ResearchBlogging.orgMorlan JD et al. (2012). Selective Depletion of rRNA Enables Whole Transcriptome Profiling of Archival Fixed Tissue. PloS one, 7 (8) PMID: 22900061

Thursday, August 23, 2012

Genome-wide comparative transcription start site analysis in enterobacteria

Rapid Amplification of cDNA Ends (RACE), the method of choice to study RNA transcription start sites, can be readily accomplished using enzymatic processing of RNA for downstream PCR. Kim et al. report a genome-wide survey of transcription start sites (TSS) in the pathogenic bacteria Escherichia coli and Klebsiella pneumoniae.

The method used two unique Epicentre enzymes, RNA 5'-Polyphosphatase and Terminator Exonuclease, as part of a procedure to isolate and process mRNA from bacterial total RNA. The survey generated important information by locating transcription starts, 5'-untranslated regions, and other regulatory regions found in the transcriptome, enabling a comparison of two otherwise closely related organisms.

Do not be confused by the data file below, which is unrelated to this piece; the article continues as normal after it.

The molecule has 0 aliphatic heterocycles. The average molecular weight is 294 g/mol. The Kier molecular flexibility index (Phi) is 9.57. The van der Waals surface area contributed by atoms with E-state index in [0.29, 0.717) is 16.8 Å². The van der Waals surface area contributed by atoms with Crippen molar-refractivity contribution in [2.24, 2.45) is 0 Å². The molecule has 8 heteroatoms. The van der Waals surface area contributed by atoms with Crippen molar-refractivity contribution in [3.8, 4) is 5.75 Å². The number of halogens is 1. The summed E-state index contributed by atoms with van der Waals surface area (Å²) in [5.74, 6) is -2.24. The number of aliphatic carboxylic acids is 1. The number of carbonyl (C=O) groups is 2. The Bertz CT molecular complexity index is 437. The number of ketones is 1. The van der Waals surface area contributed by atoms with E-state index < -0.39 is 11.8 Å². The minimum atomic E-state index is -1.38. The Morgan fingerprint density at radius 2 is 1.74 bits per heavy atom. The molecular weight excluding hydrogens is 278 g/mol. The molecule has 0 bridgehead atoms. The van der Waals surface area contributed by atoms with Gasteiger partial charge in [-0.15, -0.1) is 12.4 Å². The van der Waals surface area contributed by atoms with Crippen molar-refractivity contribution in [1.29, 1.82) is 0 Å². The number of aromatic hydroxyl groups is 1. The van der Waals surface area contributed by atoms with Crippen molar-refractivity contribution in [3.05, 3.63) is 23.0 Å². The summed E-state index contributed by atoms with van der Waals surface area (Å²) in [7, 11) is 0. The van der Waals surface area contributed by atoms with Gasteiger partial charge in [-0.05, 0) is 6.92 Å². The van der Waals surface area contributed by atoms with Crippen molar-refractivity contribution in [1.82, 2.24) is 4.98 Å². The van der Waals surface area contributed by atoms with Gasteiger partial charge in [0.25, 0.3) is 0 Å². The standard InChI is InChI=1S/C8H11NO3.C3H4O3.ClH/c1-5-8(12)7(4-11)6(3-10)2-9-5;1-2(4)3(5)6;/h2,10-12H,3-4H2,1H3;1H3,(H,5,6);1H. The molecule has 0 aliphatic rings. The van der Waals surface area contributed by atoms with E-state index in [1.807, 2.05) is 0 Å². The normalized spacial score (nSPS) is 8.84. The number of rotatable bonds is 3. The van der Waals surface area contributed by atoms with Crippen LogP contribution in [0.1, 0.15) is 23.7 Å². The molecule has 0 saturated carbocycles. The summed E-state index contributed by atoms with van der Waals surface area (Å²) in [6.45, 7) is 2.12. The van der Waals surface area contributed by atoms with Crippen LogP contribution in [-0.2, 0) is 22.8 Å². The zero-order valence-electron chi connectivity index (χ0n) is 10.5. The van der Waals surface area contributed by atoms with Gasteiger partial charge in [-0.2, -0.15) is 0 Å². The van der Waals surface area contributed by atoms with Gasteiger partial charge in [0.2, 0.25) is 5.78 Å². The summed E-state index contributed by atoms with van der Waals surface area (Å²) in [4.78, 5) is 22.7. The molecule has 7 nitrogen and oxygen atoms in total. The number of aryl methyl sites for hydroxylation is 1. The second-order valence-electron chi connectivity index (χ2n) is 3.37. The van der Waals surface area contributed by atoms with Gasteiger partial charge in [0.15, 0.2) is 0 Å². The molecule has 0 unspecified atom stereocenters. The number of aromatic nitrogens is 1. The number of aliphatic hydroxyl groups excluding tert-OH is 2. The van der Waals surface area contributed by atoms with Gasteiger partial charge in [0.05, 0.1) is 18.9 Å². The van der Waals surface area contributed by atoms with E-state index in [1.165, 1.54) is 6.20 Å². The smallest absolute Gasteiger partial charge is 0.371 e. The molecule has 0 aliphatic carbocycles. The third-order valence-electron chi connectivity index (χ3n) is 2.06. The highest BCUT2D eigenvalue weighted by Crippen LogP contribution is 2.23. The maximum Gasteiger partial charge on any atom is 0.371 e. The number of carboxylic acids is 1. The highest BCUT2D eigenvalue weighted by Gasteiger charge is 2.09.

The technique outlined in the report is similar to that in the ExactSTART™ 5' & 3' RACE Kit. Total RNA was treated with Terminator Exonuclease to remove rRNA and degraded mRNA, enriching the sample in full-length mRNA containing 5'-triphosphorylated ends. The mRNA was treated with 5'-RNA Polyphosphatase to convert the 5'-triphosphates into 5'-monophosphates. The 5'-monophosphorylated mRNA was ligated to an adaptor molecule containing Illumina sequences using T4 RNA Ligase, and then reverse-transcribed using a modified Illumina RT primer. The resulting library was PCR-amplified and sequenced on an Illumina GAII sequencer.